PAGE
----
A lot, as it turns out.
My kids live the life of the modern broken home. 5-5-2-2… Mom has them five days, then dad, then mom 2, then dad… rinse, repeat. Luckily for my kids, their mom and I get along better this way than we did when we were together, and it’s all pretty chummy. So, since I’m closer to one school, and it starts later, #1 son usually gets dropped here in the morning even if it’s mom’s day.
It’s not Leave It to Beaver, but then… was anything, ever?
So, anyway, Junior shows up today with tears in his eyes. It seems that on the way out of the house son #2 dropped something of son #1’s, something broke, and tempers flared. Son #1 cussed at son #2. Mom found out, and the proverbial poop hit the air mover.
Junior schlumps in, launches into how angry he gets sometimes, and how bad he feels right after he’s thrown a fit. It’s always the same, he says. “I get so mad, and before I think about it, I’ve done something that I regret… but I don’t see how mom can get mad at me when she does the same thing every day!”
Wow… where to start?
“Buddy, let me tell you a story about this man I ran into at the thing I volunteered for this weekend…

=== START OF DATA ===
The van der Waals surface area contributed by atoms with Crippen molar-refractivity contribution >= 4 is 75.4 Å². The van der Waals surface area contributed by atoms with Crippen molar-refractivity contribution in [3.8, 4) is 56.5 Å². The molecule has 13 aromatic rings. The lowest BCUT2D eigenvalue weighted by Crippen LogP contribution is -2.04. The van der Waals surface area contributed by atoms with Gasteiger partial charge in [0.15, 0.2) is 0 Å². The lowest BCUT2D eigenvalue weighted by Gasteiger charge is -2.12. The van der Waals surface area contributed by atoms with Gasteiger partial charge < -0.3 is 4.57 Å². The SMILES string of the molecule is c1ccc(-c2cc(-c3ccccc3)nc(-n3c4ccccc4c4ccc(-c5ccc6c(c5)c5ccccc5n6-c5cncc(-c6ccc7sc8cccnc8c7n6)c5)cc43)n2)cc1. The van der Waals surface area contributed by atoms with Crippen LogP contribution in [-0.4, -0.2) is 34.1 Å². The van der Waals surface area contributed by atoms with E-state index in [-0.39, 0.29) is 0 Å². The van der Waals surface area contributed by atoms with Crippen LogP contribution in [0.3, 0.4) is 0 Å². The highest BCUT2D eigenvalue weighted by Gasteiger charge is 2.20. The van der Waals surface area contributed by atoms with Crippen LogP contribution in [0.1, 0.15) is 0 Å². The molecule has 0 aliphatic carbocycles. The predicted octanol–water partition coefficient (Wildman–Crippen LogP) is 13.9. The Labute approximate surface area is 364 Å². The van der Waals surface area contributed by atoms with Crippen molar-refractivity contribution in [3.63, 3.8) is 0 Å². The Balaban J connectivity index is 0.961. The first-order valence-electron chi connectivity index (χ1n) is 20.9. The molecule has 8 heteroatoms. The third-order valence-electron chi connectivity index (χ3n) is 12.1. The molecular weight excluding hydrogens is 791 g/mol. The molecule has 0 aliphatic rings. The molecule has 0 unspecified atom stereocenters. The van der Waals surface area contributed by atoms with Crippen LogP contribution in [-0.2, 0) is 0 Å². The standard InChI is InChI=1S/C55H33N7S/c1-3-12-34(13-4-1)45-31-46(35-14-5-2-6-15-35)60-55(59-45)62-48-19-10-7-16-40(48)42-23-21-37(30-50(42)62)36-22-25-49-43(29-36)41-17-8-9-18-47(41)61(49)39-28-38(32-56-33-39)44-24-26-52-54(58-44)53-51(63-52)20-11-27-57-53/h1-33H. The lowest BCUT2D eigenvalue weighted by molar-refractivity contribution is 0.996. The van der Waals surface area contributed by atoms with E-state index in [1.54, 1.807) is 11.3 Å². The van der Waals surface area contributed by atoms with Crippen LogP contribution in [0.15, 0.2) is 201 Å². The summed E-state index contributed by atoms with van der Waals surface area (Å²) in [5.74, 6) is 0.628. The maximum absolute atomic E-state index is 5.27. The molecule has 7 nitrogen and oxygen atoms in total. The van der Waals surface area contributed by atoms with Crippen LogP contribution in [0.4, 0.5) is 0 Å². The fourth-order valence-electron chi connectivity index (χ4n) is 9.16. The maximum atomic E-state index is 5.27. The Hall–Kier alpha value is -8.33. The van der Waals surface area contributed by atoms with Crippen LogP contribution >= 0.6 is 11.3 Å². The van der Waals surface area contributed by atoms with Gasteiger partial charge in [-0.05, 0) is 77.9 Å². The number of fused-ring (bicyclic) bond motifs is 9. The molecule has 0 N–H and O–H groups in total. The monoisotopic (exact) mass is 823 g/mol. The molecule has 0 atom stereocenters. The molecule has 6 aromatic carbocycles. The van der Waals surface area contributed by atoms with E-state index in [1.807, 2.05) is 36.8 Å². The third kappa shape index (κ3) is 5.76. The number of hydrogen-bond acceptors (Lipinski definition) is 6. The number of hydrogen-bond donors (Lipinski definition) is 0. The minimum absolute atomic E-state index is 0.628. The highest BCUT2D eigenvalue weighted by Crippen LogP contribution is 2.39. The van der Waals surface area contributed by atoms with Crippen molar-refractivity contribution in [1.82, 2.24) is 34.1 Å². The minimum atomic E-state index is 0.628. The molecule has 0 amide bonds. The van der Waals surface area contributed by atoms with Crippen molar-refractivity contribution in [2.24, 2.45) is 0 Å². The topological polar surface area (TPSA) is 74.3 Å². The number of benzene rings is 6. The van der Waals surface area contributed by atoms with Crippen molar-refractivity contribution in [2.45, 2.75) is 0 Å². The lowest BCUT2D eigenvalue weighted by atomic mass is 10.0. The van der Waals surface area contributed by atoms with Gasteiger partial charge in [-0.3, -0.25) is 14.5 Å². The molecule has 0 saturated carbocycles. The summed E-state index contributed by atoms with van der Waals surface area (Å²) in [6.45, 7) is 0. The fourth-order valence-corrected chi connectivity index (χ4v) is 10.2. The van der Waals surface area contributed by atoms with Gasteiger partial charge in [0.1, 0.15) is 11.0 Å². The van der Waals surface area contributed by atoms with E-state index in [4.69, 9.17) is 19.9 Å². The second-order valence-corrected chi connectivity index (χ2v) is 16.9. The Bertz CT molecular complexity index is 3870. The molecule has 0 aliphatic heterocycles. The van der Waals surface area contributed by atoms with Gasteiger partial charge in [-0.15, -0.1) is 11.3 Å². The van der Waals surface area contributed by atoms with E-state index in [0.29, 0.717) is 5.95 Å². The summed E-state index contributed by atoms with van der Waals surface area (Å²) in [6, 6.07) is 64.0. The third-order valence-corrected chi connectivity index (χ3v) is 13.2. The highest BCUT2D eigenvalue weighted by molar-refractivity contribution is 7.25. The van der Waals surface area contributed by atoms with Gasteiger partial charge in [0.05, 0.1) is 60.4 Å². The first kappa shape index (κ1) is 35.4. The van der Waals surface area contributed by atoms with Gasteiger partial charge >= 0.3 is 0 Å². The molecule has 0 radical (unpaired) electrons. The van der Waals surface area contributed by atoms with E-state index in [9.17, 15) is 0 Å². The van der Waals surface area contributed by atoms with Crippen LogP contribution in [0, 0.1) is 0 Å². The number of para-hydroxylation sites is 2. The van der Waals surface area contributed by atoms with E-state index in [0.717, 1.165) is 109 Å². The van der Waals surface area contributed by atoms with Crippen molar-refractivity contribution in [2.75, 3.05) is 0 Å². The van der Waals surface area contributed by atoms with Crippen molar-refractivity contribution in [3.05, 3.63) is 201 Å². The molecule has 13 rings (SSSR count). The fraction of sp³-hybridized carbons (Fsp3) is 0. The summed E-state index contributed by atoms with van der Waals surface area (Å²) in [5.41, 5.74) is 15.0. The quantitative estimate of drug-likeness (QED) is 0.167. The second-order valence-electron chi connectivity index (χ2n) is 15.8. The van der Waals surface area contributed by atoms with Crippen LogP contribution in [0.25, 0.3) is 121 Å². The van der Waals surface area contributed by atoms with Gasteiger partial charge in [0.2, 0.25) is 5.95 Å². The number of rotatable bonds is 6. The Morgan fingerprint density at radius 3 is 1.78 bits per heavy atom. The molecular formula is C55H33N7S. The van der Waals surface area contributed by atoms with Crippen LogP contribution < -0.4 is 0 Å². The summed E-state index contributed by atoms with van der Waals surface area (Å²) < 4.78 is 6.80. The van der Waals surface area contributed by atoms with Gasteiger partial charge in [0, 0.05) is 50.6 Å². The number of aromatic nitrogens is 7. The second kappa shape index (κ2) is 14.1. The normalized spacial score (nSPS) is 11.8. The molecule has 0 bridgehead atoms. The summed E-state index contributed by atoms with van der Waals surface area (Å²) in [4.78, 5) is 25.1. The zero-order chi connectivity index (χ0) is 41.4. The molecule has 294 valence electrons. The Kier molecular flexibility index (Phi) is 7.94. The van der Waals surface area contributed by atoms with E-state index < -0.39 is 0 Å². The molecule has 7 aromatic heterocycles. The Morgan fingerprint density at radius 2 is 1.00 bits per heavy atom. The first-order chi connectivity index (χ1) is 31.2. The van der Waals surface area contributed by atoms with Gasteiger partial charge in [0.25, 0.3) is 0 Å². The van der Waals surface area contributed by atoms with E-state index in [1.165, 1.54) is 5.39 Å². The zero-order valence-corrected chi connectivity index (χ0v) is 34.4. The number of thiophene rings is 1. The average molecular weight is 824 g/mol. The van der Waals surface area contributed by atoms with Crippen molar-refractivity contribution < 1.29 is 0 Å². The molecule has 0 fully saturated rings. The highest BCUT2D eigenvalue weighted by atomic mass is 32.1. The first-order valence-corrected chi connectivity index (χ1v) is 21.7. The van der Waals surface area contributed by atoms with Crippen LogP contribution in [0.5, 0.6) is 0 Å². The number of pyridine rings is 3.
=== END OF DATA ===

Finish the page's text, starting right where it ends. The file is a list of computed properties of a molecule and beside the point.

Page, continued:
And, you’re right, if you see someone acting like that, it’s hard to learn to act differently, but you might want to try to remember that you feel bad afterwards every time. That’s not just you. That’s… mom, me, everyone. When you feel that surge of anger in your body– when your shoulders tense, your face gets hot, and your chest tightens– that’s your signal. Take a breath. Let it pass a little. Remember how bad you feel afterwards if you act on it. Then, think about what’s upsetting you and decide if you need to do or say anything from a calmer place.”
“Yeah… I get it… I’ll try that… Daddy, can I play Minecraft for a while?”
OK, I’ll grant you it wasn’t “snatch this pebble from my hand”, but it felt like a moment. I’ll take it.